Bangladesh, Bhutan, India, Nepal sign motor vehicle agreement

Bangladesh, Bhutan, India and Nepal (BBIN) have signed a regional motor vehicle agreement, paving the way of movement of both people and goods among the four SAARC member countries.

Published : 15 June 2015, 07:40 AM
Updated : 18 June 2015, 02:41 PM

The signing on Monday at the Bhutanese capital Thimphu contrasts the SAARC’s collective failure to ink such a deal in last year’s Nov summit, blamed mainly on Pakistan’s reservations.
Transport ministers of the four countries signed the agreement, Chargé d'affaires of Bangladesh embassy in Bhutan Md Anisur Rahman told 
With the signing of the agreement, sub-regional connectivity will receive a boost.
The agreement has three components—movements of individual vehicle, passenger vehicles and cargo.
It is expected that after the signing Bhutanese Prime Minister Tshering Tobgay will flag off a vehicle that will run on the Thimphu- Bhutan-Gowahati-Shillong-Sylhet-Benapole-Kolkata route.
Bangladesh’s Road Transport Minister Obaidul Quader before leaving for Bhutan said it would take few months to prepare the protocols before the pact could be implemented.
He hoped it would begin early next year on a limited scale.
“This would open a new avenue of economic prosperity,” Dhaka-based think-tank CPD’s Executive Director Mustafizur Rahman told
Bangladesh’s trade with India, Bhutan and Nepal was growing, though according to the Dhaka Chamber of Commerce and Industry, it was still in favour of those countries.

Bangladesh imports goods worth around $25 million from Bhutan but its exports to that country is only around $2 million.
Trade is heavily tilted towards India.
Nepal’s exports stands at $35.6 million compared to Bangladesh’s $26.41 million.
Land ports are mainly used for Bangladesh’s trade with these three neighbours.
Dhaka-based envoys of India, Bhutan and Nepal along with a Bangladesh foreign ministry official last year travelled through the land ports of the the four SAARC countries to inspect the road connections and border infrastructure that businesses use.
With the signing, Bangladeshis truckers will be able to go to Bhutan and Nepal using India. At the same time, India will be able to carry goods using Bangladesh.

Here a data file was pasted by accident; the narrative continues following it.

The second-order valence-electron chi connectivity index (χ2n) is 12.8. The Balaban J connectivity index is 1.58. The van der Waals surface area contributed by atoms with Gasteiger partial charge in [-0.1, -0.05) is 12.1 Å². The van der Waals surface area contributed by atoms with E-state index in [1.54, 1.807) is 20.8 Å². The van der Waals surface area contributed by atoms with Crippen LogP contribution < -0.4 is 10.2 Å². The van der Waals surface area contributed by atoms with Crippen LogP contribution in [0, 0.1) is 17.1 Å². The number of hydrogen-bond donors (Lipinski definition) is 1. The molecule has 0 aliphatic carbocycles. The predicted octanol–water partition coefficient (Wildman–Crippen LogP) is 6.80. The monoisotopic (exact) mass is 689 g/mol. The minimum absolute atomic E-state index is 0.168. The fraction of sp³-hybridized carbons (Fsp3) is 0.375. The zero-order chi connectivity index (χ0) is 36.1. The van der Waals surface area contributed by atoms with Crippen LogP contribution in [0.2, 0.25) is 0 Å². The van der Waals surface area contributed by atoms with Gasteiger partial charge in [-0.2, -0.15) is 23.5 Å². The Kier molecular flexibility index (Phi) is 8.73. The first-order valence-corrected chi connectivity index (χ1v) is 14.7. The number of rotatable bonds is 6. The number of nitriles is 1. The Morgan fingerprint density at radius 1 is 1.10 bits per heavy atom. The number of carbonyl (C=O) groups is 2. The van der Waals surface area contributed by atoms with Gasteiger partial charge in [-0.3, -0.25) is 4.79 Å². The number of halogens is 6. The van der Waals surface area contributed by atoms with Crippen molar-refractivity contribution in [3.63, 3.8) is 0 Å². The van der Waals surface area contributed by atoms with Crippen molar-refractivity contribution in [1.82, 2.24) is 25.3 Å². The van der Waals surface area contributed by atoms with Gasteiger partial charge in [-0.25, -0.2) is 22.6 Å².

“This will increase our trade. But we must develop our own infrastructure for getting maximum benefits of this deal,” Prof Rahman said, suggesting roads development and improvement of border infrastructure.
“India’s $2 billion line of credit can be used for developing our infrastructure,” he said, pointing at Prime Minister Narendra Modi’s announcement during his just concluded Dhaka visit.

According to the deal titled ‘Motor Vehicles Agreement for the Regulation of Passenger, Personal, and Cargo Vehicular Traffic with Bangladesh, Bhutan, India and Nepal (BBIN)’, valid documents would be needed for vehicles to cross over to another country.

The vehicles must have insurance and should not carry the goods included in prohibited and restricted list of the travelling country. Authorised officials can search the vehicles.

They would not be allowed to take passengers or load goods midway in any country.

Bangladesh’s Cabinet Secretary M Musharraf Hossain Bhuiyan last week, after the Cabinet approval of the draft had said, destination country would determine the fees and road charges for the movement of vehicles and those would be collected at its entry points.

He said if a vehicle travels from Nepal to Bangladesh through India, fees would have to be paid to both India and Bangladesh.

Vehicles operators would be able to open branch offices and appoint agents in any of the countries. Act of a country will get priority in cases, which are not mentioned in the agreement.

The agreement will be reviewed in every three years or earlier on consensus, and any country can pull out of it giving a six months’ notice.

Though other SAARC countries are not included in the agreement, there is a provision for inclusion of a new country on consensus.